21 Chapter 4 Time Value of Money 93 (3) Quarterly FVA 10 = \$75.(FVIFA 2%,40 ) FVA 10 = \$75 (60.402) FVA 10 = \$4, Calculator solution: \$4, (b) The sooner a deposit is made the sooner the funds will be available to earn interest and contribute to compounding. Thus, the sooner the deposit and the more frequent the compounding, the larger the future sum will be. P4-40. LG 6: Deposits to Accumulate Growing Future Sum: Basic FVA PMT = FVIFA n i%,n Case Terms Calculation Payment A 12%, 3 yrs. PMT = \$5, = \$1, Calculator solution: \$1, B 7%, 20 yrs. PMT = \$100, = \$2, Calculator solution: \$2, C 10%, 8 yrs. PMT = \$30, = \$2, Calculator solution: \$2, D 8%, 12 yrs. PMT = \$15, = \$ P4-41. LG 6: Creating a Retirement Fund Calculator solution: \$ (a) PMT = FVA 42 (FVIFA 8%,42 ) (b) FVA 42 = PMT (FVIFA 8%,42 ) PMT = \$220,000 ( ) FVA 42 = \$600 ( ) PMT = \$ FVA 42 = \$182, P4-42. LG 6: Accumulating a Growing Future Sum FV n = PV (FVIF i%,n ) FV 20 = \$185,000 (FVIF 6%,20 ) FV 20 = \$185,000 (3.207) FV 20 = \$593,295 = Future value of retirement home in 20 years. Calculator solution: \$593, PMT = FV (FVIFA i%,n ) PMT = \$272,595 (FVIFA 10%,20 ) PMT = \$272,595 (57.274) PMT = \$4, Calculator solution: \$4, = annual payment required.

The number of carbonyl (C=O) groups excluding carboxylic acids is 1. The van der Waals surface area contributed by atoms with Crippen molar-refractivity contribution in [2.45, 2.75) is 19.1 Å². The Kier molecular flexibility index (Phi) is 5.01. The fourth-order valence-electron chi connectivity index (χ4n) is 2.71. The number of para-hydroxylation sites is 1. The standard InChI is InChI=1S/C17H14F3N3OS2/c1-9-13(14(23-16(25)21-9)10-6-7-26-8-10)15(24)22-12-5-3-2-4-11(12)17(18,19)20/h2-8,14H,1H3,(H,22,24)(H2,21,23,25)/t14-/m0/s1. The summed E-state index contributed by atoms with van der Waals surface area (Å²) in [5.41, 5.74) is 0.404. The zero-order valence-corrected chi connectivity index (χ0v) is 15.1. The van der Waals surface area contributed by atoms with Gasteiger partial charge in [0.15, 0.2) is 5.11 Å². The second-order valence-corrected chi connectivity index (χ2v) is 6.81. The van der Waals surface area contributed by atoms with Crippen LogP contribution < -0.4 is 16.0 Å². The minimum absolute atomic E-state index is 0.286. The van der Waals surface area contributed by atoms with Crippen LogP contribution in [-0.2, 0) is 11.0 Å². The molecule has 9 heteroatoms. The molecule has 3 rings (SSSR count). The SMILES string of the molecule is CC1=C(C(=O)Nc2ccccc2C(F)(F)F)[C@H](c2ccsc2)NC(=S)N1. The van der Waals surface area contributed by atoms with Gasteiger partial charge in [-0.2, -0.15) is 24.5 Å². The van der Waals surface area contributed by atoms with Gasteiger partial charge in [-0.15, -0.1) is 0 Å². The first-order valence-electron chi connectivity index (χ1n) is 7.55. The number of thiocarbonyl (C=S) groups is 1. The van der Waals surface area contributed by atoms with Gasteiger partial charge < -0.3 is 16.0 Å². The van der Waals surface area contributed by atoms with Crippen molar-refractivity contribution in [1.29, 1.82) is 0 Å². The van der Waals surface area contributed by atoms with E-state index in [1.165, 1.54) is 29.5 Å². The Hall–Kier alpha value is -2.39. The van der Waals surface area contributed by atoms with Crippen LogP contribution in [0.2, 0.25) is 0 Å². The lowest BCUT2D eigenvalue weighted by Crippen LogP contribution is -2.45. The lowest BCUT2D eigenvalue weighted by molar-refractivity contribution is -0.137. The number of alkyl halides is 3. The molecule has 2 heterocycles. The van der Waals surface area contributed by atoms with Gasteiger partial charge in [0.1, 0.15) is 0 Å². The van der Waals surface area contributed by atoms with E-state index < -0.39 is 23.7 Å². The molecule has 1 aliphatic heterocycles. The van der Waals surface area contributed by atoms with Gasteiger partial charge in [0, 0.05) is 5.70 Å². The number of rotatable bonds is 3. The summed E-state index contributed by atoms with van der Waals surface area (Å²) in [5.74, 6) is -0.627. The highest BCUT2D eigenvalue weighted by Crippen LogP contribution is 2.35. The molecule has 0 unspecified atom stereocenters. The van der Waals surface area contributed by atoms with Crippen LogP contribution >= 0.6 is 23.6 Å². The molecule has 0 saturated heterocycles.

22 94 Part 2 Important Financial Concepts P4-43. LG 3, 6: Deposits to Create a Perpetuity (a) Present value of a perpetuity = PMT (1 i) = \$6,000 (1 0.10) = \$6, = \$60,000 (b) PMT = FVA (FVIFA 10%,10 ) PMT = \$60,000 (15.937) PMT = \$3, Calculator solution: \$3, P4-44. LG 2, 3, 6: Inflation, Time Value, and Annual Deposits Challenge (a) FV n = PV (FVIF i%,n ) FV 20 = \$200,000 (FVIF 5%,25 ) FV 20 = \$200,000 (3.386) FV 20 = \$677,200 = Future value of retirement home in 25 years. Calculator solution: \$677, (b) PMT = FV (FVIFA i%,n ) PMT = \$677,200 (FVIFA 9%,25 ) PMT = \$677,200 (84.699) PMT = \$7, Calculator solution: \$7, = annual payment required. (c) Since John will have an additional year on which to earn interest at the end of the 25 years his annuity deposit will be smaller each year. To determine the annuity amount John will first discount back the \$677,200 one period. PV 24 = \$677, = \$621, John can solve for his annuity amount using the same calculation as in part (b). PMT = FV (FVIFA i%,n ) PMT = \$621, (FVIFA 9%,25 ) PMT = \$621, (84.699) PMT = \$7, Calculator solution: \$7, = annual payment required.